As birthdays go, your 15th is not one of the big ones. That’s reserved for your “Sweet 16,” turning 21, and then all those birthdays that end with a “0.” Those are the ones you remember.
But we should be paying attention to Spotify’s recently celebrated birthday – “the big 1-5” – because it should serve as a reminder to all of us in media – specifically, audio – that it’s not just about having that one great idea. It’s about innovating – with a vengeance – every damn day of your existence.
Spotify may still be a little rough around the edges, but they’ve invested their available capital in research and development – and it’s paying off.
A great story in Variety last week – “15 Years of Spotify: How the Streaming Giant Has Changed and Reinvented the Music Industry” – by Kristin Robinson says it all.
Not many adolescents earn that headline, but Spotify is serving notice on all audio players (radio broadcasters, are you listening?), and they’re taking no prisoners.
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They keep developing new innovations that keep their subscribers happy, while reminding the competition they’re in it to win it.
Robinson lists some of Spotify’s most impactful moves since 2006 when Daniel Ek started it all. Here are a few of my favorites that serve as reminders that there’s no laurel resting when it comes to today’s digital media marketplace.
Mood playlists – In yesterday’s post, we talked about the phenomenon that takes music out of “old school” radio formats and move it into playlists that reflect emotions.
Where else do you get playlists with names like “feel free,” “all we have is now,” “desert voices,” and “to be, or not to be.”
Some will say it all started with “mix cassettes” or “party tapes” back in the ’70s, but someone in Sweden was paying close attention.
The fact that anyone can become a curator has also democratized Spotify, leading to the next effect…
Anybody can become a star DJ – Now, you don’t have to be on the radio (or be a program director) to be a music influencer. As Robinson points out, Spotify’s team of “editors” can have the modern-day effect of “breaking a record.”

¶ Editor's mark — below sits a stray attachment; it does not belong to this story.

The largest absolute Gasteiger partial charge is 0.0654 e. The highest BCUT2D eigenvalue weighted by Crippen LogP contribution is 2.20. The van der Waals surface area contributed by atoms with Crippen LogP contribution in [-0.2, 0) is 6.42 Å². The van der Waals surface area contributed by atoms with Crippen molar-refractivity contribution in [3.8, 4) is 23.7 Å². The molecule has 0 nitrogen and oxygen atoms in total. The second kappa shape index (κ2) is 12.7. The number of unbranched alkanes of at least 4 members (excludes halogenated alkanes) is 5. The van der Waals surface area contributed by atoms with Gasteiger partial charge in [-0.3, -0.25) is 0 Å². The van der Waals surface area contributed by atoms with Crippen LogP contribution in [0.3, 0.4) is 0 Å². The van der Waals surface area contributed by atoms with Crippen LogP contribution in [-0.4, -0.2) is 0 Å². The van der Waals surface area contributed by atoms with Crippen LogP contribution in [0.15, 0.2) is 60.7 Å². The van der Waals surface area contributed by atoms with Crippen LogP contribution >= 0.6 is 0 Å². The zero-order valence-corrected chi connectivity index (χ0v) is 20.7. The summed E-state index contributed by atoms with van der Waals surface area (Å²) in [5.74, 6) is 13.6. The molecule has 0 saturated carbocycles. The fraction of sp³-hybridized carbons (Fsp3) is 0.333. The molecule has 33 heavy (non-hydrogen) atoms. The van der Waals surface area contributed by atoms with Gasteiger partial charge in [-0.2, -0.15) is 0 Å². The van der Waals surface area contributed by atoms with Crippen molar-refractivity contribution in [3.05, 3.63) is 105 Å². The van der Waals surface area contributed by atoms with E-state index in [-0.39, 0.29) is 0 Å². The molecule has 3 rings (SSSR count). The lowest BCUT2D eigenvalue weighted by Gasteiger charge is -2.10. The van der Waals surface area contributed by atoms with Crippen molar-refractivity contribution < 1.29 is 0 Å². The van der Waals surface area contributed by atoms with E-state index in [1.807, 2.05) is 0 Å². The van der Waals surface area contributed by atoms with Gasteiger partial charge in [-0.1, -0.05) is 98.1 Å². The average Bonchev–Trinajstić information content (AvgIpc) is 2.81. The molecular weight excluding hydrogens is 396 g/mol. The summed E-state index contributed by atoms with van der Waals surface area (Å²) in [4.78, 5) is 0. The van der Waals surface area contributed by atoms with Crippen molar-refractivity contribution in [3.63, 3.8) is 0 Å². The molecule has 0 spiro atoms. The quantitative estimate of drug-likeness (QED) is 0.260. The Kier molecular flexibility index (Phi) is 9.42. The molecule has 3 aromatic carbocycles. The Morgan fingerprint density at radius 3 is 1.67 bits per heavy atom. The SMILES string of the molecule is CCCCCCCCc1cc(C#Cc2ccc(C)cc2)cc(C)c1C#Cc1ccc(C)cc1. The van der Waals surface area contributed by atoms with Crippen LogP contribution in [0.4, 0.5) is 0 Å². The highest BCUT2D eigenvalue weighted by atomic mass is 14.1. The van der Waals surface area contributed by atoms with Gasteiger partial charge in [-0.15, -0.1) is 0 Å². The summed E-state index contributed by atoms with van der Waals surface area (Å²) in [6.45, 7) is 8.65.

Labels vie to get their songs added to some of Spotify’s most popular playlists.
As Robinson writes, “Carl Chery, who replaced Basa, and Ned Monahan, who oversees Today’s Top Hits and New Music Friday, along with Antonio Vasquez for Viva Latino and Lizzy Szabo for the alt-leaning Lorem, have found themselves in a taste-making role not worlds away from the one formerly held by radio DJs.”
Spotify has created the best end-of-the-year list ever – That’s the one about YOU. This truly innovative feature personalizes your music listening over the past 12 months.
my spotify wrapped this year is going to be so embarrassing if i keep listening to the same playlist every single day
— brenda 🪄 (@feeIingolden) April 20, 2021
Now called “Spotify Wrapped,” it is a popular gift from your audio streaming provider. And of course, Spotify customers are compelled to share their lofty (and embarrassing) tastes with each other – all over social media.
Storytelling is alive and well – While critics – including many of us in radio – have underestimated Spotify because “it’s just a playlist service,” it is anything but that.
Now artists share their musical stories on “Spotify Clips,” a feature that accompanies some playlists. It allow musicians to post videos geared to hardcore fans, the ones who just have to have those backstories of their favorite songs.
Spotify has tapped into something big here – something that radio used to do so well, from Casey Kasem to Jim Ladd.
Music in podcasts – This one may go down as one of Spotify’s biggest accomplishments – providing podcasters with licensed music they can integrate in their shows.
They broke this innovation last year, utilizing their recently purchase of Anchor. If this one becomes a scalable reality, it will revolutionize podcasting.
And here are two for the road because Spotify has the car in its crosshairs:
Spotify’s morning show – We’ve blogged about the “Daily Drive,” a clever way Spotify puts together personalized collections of music and podcasts for the commuting consumer.
These curated “shows” are popular ways to get to work. And for radio execs who might scoff at the idea that an audio streaming company could challenge radio, think about how many times you pulled out of the garage, your morning show goes into commercials, and you don’t hear any of the content you like for 10 minutes – which in traffic, feels like hours.
Spotify’s voice in cars – The newest innovation – released last week – proves that Spotify did not take its “birthday month” off.
“That Car Thing” is an in-vehicle device that makes it easier to listen to Spotify. And the “wait list” to buy one ($80) is growing fast.
It’s a touch screen with voice commands so that drivers can more easily enjoy Spotify content. And according to Chairman Ek:
“Our focus remains on becoming the world’s number one audio platform — not on creating hardware — but we developed Car Thing because we saw a need from our users, many of whom were missing out on a seamless and personalized in-car listening experience.”
So, don’t bother with trying to find an appropriate gift for young Spotify this year – or the next or the next.
They are busily reminding us that you get to the top – and stay on top – by never failing to do something innovative.
Rust never sleeps.
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